Ground floor, Ilam Health Building, 110 Memorial Avenue, Burnside, Christchurch : Ph 03 351 6198 :

Ear Suctioning


Ear wax removal

Ear wax is a naturally occurring substance in healthy ears, but it’s quite common for wax to build up in the ear canal and can impair hearing. Sometimes you may not even know you have a wax build up, or you may have a feeling of fullness in your ears, or you may have difficulty hearing. Some people build up wax very quickly and require regular wax removal. If you have a build up of wax that you would like to be removed our nurses are able to perform Ear suctioning. It is important to have your ears checked by the Doctor first to rule out other issues. Your doctor may diagnose excess earwax by inserting an instrument called an otoscope into the opening of your ear. The otoscope shines a light into your ear and magnifies the image.



Microsuctioning is the process of removing ear wax from the ear canal using a small suction tube. Fine hand held instruments can also aid the removal of wax. These are inserted carefully into the ear canal. Wax will be removed from your ears using the most appropriate method according to the quantity and consistency of the wax.


Pre procedure

Please use ear wax softening drops prior to your appointment. This helps to remove hard and stubborn wax from the ear canal. If you wear hearing aids it is advisable not to wear these whilst the drops have been administered. Overnight application of the drops is recommended in this instance. If no hearing aids are worn it is recommended to insert 3 drops of ear wax softening drops/olive oil 3 times per day for the 5 days leading up to your appointment.



Your clinician has undertaken training and is certified as competent in ear care and wax removal and will use best-practice procedures to minimise any risk. However, even when performed with the utmost care, there are some risks involved in wax removal. These risks include:



  • Discomfort / pain (minimised by application of olive oil prior to appointment) Damage to skin of the ear canal (minimised by application of olive oil prior to appointment)
  • Bleeding from ear canal
  • Ear infection (minimised by water precautions post procedure)
  • Temporary reduction in hearing
  • Temporary hearing sensitivity
  • Temporary aggravation of existing tinnitus
  • Temporary irritation to the throat or stimulation of cough


  • Feeling sick or light-headed
  • Temporary dizziness

Extremely rare:

  • Permanent hearing loss (minimised by limiting time of exposure to noise of suction machine and avoiding contact with or trauma to the ear drum)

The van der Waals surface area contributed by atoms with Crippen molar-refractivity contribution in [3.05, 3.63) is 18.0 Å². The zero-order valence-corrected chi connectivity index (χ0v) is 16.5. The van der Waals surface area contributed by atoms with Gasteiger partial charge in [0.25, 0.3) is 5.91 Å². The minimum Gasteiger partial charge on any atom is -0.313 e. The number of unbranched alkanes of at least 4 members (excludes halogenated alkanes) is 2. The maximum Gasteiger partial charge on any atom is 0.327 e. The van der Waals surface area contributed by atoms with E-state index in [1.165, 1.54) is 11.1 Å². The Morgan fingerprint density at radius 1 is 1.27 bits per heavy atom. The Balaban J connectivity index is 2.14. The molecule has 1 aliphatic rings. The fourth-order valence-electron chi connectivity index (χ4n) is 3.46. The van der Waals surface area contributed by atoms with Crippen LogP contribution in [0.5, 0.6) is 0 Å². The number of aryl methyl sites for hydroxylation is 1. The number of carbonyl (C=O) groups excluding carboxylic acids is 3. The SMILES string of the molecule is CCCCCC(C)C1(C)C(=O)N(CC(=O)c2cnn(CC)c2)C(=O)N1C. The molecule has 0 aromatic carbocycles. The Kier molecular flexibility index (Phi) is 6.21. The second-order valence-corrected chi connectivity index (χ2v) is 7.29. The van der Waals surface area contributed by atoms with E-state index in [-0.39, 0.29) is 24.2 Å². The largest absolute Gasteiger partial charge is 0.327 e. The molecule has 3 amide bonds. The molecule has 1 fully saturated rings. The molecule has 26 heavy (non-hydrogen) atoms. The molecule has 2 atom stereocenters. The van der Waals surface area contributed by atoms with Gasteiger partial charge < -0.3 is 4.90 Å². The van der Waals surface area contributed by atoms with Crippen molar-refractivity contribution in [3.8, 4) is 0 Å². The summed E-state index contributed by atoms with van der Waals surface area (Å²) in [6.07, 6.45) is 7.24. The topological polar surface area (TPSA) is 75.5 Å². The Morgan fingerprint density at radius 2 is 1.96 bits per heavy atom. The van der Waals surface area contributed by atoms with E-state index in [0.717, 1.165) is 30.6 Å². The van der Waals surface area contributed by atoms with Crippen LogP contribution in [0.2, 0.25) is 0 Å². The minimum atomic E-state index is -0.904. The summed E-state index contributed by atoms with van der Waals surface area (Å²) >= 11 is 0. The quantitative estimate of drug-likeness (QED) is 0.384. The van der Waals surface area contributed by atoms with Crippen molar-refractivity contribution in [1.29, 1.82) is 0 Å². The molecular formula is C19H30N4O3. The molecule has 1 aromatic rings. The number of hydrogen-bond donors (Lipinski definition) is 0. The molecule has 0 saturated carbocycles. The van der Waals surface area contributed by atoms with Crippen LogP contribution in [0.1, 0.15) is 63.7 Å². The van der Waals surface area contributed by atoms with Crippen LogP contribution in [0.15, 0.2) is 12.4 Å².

• Triggering of new tinnitus (minimised by limiting time exposure to noise of suction machine) Damage to the ear drum during the procedure (minimised by restricting the depth of insertion of the suction tube)



 If the wax cannot be removed depending on the amount and consistency of the wax and your own comfort, it may not be possible to remove all of the wax in a single appointment. A second or third appointment may be required with further softening of the wax for a few days between visits using alternative softeners as advised.


Onward referral

In some situations, wax removal may be deemed unsuitable or need to be abandoned during the procedure. Most commonly this is because abnormalities of the ear are identified which require further assessment by your GP or an ENT specialist, making it inappropriate to proceed.

Most commonly this is because:

  • Evidence of current or recent infection has been discovered
  • Evidence of current or previous damage to the ear has been discovered
  • The wax removal procedure has made you feel unwell
  • The wax has proven to be too difficult to remove safely or without causing discomfort
  • A foreign body has been discovered in the ear which cannot be removed safely



You will be asked to sign a consent form prior to to commencing the procedure.

Please let the clinician know if you have experienced any of the following:

  • sudden hearing loss
  • recent ear infection or discharge
  • recent ear injury or surgery
  • any ringing/whistling/buzzing in your ears


Personal care

We strongly recommend that you do not use cotton tips to clean your ears. Cotton tips can push wax further into the ear canal where it can get stuck. They can also scratch the delicate lining of the ear canal. The best way to clean your ears is to wash the outside of the ear with a flannel. For most people, leaving your ears alone is the best way to keep them clean. The skin inside your ear canals is like a conveyor belt moving from the inside of your ear to the outside, with the wax sweeping up the dust and debris.